CATS AND WITCHCRAFT (Part 3-Malleus Maleficarum)


Unfortunately, in 1484, the fate of women and cats took a dire turn for the worse when the Dominican inquisitors Heinrich Kramer and Jacob Sprenger complained to Pope Innocent VIII that witchcraft and heresy were consuming all of Germany and nothing was being done about it.  The Pope thus issued a Papal Bull Summis Desiderantes Affectibus stating that all witches and their cats were to be burned at the stake.  For the next three hundred years more than nine million people would be executed, the majority marginalized women and children (Gage, 1893).

Three years later, in 1487, the Malleus Maleficarum, or Hammer of Witches, written by both Kramer and Sprenger was published.  Divided into 3 parts, the first outlines the belief in witches as heresy and explains why women are more apt to be witches than men.  The second part explains the investigation of witchcraft and the third describes the legal proceedings that are required for those accused of witchcraft.

cats and witches Chelmsford, Malleus Maleficarum

Hanging 3 Chelmsford Witches 1566 English Pamphlet 1589 Source: Encyclopedia of Witches Witchraft Rosemary Ellen Guiley

Women were more likely than men to be suspected of having relations with the devil because they were considered mentally and physically weak.  In fact, through men’s interpretation of the Bible, women were defective because they were created from Adam’s bent rib.  According to Ecclesiasticus XXV women were evil.  Who could argue with the quote from the bible, “Thou shalt not suffer a witch to live”?  Seen as deceivers and feeble minded, women and their cats were the prime suspects of practicing witchcraft. Even the word femina  (woman) meant lacking in faith. The fe prefix means faith and mina(us) means less (Gage, 1893 p.224).  “A witch was held to be a woman who had deliberately sold herself to the evil one; who delighted in injuring others, and who, for the purpose of enhancing the enormity of her evil acts chose the Sabbath day for the performance of her impious rites, and to whom all black animals had special relationship.” (Gage, 1893, p. 217) A poem from the Middle Ages states:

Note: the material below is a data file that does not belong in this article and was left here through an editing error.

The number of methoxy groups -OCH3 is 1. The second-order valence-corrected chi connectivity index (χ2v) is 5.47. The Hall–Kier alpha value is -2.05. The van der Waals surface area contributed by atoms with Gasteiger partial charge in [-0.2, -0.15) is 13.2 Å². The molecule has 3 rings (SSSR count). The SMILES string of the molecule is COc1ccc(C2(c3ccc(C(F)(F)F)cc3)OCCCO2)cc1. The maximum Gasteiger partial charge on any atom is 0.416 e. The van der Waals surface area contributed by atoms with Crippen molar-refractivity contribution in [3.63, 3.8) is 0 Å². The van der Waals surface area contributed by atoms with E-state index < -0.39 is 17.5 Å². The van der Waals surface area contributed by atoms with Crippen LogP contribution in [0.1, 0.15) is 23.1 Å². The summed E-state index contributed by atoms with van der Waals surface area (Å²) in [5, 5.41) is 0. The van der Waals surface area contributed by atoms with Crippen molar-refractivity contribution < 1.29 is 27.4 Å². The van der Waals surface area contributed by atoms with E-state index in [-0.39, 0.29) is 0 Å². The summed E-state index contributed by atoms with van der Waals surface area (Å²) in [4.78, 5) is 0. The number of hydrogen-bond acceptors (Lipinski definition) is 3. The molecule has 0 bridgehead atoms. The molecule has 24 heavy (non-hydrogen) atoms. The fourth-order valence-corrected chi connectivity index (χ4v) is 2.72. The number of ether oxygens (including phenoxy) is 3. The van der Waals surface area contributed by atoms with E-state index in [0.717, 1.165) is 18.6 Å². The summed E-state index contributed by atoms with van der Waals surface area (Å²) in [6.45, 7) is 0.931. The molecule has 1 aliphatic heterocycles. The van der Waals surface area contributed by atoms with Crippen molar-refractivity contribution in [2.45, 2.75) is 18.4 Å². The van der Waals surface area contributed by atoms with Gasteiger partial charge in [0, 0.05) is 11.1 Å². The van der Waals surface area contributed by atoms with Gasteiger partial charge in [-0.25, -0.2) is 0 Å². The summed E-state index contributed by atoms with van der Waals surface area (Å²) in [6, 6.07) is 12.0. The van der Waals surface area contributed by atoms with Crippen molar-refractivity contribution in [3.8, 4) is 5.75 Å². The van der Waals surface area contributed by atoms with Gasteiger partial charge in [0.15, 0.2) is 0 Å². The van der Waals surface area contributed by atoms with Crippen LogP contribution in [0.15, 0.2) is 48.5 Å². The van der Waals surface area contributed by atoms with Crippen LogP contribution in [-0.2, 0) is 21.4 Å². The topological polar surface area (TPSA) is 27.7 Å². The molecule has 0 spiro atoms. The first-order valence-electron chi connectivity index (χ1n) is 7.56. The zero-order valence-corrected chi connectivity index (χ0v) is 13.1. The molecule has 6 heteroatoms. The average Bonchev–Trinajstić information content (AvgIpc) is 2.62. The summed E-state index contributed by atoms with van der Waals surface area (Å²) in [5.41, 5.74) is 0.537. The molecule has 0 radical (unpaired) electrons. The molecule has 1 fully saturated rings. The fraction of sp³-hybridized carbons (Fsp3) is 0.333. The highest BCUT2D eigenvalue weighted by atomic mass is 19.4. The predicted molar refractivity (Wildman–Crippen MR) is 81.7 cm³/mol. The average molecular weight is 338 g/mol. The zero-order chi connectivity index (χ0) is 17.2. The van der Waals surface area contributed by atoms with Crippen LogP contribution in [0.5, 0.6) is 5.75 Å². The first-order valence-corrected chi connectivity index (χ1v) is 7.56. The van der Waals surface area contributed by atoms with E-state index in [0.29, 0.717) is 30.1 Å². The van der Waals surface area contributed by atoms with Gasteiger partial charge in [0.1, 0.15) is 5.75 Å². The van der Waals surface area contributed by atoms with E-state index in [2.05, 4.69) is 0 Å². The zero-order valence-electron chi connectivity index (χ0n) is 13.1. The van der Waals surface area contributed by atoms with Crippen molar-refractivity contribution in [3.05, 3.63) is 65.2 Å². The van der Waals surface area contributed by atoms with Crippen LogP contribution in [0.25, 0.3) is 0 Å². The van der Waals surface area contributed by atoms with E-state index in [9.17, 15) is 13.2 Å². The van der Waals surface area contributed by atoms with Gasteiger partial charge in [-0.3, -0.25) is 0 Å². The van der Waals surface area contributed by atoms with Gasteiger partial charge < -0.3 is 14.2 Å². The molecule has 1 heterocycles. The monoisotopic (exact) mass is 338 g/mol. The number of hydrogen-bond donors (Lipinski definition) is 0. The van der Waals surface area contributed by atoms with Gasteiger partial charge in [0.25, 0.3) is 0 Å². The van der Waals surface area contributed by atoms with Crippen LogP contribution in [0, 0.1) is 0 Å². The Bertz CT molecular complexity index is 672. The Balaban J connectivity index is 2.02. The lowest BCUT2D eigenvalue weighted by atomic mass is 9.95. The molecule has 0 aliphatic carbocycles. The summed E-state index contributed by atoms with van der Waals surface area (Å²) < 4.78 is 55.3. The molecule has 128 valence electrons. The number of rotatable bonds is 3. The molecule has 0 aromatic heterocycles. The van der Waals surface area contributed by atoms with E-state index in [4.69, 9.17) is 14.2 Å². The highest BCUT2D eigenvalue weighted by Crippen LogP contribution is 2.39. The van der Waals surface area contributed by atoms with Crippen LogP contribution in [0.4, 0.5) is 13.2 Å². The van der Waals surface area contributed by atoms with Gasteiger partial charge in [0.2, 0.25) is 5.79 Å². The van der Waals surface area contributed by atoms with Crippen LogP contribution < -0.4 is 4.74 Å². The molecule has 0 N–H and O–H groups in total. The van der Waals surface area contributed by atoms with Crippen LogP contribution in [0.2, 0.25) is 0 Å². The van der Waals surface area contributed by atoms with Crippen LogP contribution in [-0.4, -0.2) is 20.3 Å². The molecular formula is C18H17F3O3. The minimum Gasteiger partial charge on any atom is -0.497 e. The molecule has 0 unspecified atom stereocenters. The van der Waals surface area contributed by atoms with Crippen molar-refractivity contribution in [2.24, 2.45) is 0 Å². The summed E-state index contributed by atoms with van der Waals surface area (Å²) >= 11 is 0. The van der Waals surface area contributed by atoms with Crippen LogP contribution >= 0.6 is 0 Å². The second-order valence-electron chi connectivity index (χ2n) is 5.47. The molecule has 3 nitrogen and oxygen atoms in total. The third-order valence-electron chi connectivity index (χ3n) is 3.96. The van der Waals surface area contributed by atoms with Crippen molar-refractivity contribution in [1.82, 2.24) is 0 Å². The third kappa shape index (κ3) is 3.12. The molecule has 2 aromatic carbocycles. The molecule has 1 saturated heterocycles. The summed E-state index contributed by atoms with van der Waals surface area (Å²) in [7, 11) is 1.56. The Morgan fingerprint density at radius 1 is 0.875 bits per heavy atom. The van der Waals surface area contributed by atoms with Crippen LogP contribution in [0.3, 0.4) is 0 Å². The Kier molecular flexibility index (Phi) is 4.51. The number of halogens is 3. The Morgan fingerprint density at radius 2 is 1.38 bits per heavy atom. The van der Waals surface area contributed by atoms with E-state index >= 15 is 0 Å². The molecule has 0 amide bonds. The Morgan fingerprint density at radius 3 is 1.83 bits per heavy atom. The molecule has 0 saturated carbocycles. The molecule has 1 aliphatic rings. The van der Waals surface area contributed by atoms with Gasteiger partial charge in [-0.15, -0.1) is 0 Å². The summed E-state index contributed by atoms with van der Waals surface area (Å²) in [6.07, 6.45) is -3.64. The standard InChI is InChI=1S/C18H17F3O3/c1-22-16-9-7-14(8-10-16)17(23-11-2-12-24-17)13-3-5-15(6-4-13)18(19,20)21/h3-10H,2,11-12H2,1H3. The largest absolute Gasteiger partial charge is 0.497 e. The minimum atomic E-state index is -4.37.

“Woman is a snake to be venomous.

Woman is a lion for imperiousness.

Woman is a leopard to devour.

Woman is a fox to deceive.

Woman is a bear to be combative.

Woman is a dog to have sharp senses.

Woman is a cat to bite with teeth.

Woman is a rat to destroy.

Woman is a mouse to be sneaky.” (Fiero et al., 1989, p.124)

Flatly, men in the Middle Ages feared women, feared their pagan powers, and feared their ability to create life.  So intimidating were women that the Malleus Maleficarum even addressed their ability to emasculate a man by removing his “virile member.” (Summers, 1928) 


Fiero, Gloria, Pfeffer, Wendy, Alain, Mathé.(1989). Three medieval views of women. New Haven: Yale University Press.

Gage, Matilda Joslyn. (1893). Woman, church and state. New York: The Truth Seeker Company.

Summers, Montague trans. (1486/1928/2009). Malleus maleficarum. Bibliobazaar.


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